In the UK, up to about 1990 easy mortgage debt was helping drive an increase in owner occupation. But then mortgage debt got so easy to get that people were simply buying to invest, to rent out to others, and because they were already wealthy, had slightly better access to credit than others; they were able to borrow more money and drive the prices of houses up, so that many people could not even afford the deposit for the mortgage debt.
With mortgage debt, it is a complicated function where up to a certain point as a percentage of GDP, it helps drive greater ownership of houses and then when it is too easy it drives back down again.
There isn’t good debt or bad debt in a very, very simple fashion...most debts can be good up to a certain level but we can have too much of it. This is one of the important parts of economic theory that my book is about. This has been underexplored in the past. Is there a way for regulators to solve this problem without being paternalistic? Any metrics that prevent lending beyond a certain point if a person is overleveraged? There is a vital role for good regulation in controlling the banking system. In the past we’ve tended to define what good regulation is simply in terms of preventing banks going bankrupt. But my argument is: that is an insufficiently wide definition of a problem.
We can have a problem even if banks don’t go bankrupt. Because even banks that don’t go bankrupt can lend so much money that the level of leverage in the economy goes up, it gets so high that everybody begins to worry about it and then they cut their investment if they are a company and they cut consumption if they are an individual and that drives an economy into recession. We need to guard against that. How? We need sufficiently high capital ratios for banks so it can control the total amount of credit they can create.
There is an enormous natural bias, certainly when economies get beyond a certain income level, naturally a rising bias for the banking system to gravitate towards lending against real estate. Even from a banker’s point of view, it is the easiest thing to do.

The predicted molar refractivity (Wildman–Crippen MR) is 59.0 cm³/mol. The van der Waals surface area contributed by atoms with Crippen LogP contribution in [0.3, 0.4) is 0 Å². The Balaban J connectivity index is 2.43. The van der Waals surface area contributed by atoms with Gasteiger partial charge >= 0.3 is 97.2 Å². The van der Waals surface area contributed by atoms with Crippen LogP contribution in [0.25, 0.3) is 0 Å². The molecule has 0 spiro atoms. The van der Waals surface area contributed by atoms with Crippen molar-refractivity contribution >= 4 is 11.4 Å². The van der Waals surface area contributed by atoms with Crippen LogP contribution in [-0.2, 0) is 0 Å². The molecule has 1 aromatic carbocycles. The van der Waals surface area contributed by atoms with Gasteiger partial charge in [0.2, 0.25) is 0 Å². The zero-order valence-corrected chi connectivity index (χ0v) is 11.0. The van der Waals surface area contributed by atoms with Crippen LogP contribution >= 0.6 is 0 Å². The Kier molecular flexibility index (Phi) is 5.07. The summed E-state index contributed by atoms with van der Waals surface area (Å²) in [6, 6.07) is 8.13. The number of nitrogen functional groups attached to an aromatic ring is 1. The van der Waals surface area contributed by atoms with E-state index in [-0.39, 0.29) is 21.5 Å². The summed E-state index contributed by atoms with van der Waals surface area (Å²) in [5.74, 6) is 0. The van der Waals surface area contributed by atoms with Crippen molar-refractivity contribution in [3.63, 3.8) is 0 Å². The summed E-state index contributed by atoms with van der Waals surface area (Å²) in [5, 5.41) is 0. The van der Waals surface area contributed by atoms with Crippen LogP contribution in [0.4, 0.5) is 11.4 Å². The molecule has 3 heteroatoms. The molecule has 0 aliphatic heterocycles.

As long as there is an asset, you can claim the property and sell it off. Throughout the advanced economies, there is a tendency for the banking system to get more and more focused on real estate lending. I am not arguing that you ban real estate lending. But we need to recognize that this is the naturally rising tendency to somewhat overdo it. Regulators should set slightly higher capital requirement for real estate, you do it through the risk weights, set it slightly higher than banks would naturally do for themselves. Banks can only be expected to focus on ‘am I going to be paid back,’ but they are paid back by an overleveraged borrower, who to pay back has cut consumption.
And if there are simultaneously millions of such people, even good lending, seen from a banker’s point of view, can have a bad macroeconomic effect. We need to lean against that in regulation. This is not a broadly accepted point of view. The predominant attitude to regulation across the world is still that the focus is on making sure that the financial system itself is stable and does not go into crises. What I add to that argument is that we need to look at the indebtedness of the real economy. Your solution seems to be that you only lend what you have. There has been a huge mistake in the global approach to banking regulation going back decades to allow banks to operate as very highly leveraged entities. Have you recommended a situation where banks can only lend what they have as deposits? No, there are some people who take my argument to a very strong extreme. There were a group of economists in early 1930s in America who correctly understood that the (reason the) American economy was in a catastrophic mess by 1931 was the over-expansion of credit in 1920s. Economists like Irving Fisher and Henry Simons, although in most areas of the economy they were extreme free marketers, they thought the banks were so dangerous that in the upswing would run so far out of control that, essentially, they wanted to abolish banks.
They wanted banks only to be able to lend long-term equity and debt, which essentially is to abolish banks. They talk about 100% reserve banks. Lending would not occur in banking system, banks would simply be holders of cash. In my book, I explore, should we go that far? And I think it is important that these are not crazy ideas, these are ideas of people who had observed the chaos created by an overactive expansion of credit. But I do think that we don’t need to go that far, and there is an impracticality of going that far. But once you realize that it is not mad to suggest that, you can pick a point on the spectrum which is a much higher level of capital or reserves than we currently allow the banking system to run on. India has a concept called payment banks, where no lending is allowed. Do you think they would work? What we have to see is that how will a payment bank compete with a classic bank that underprices its payment services. Banks have
Investment strategy: Former chairman of the UK’S Financial Services Authority Adair Turner says India has this specific situation of investing in gold, it isn’t there anywhere (else) in the world.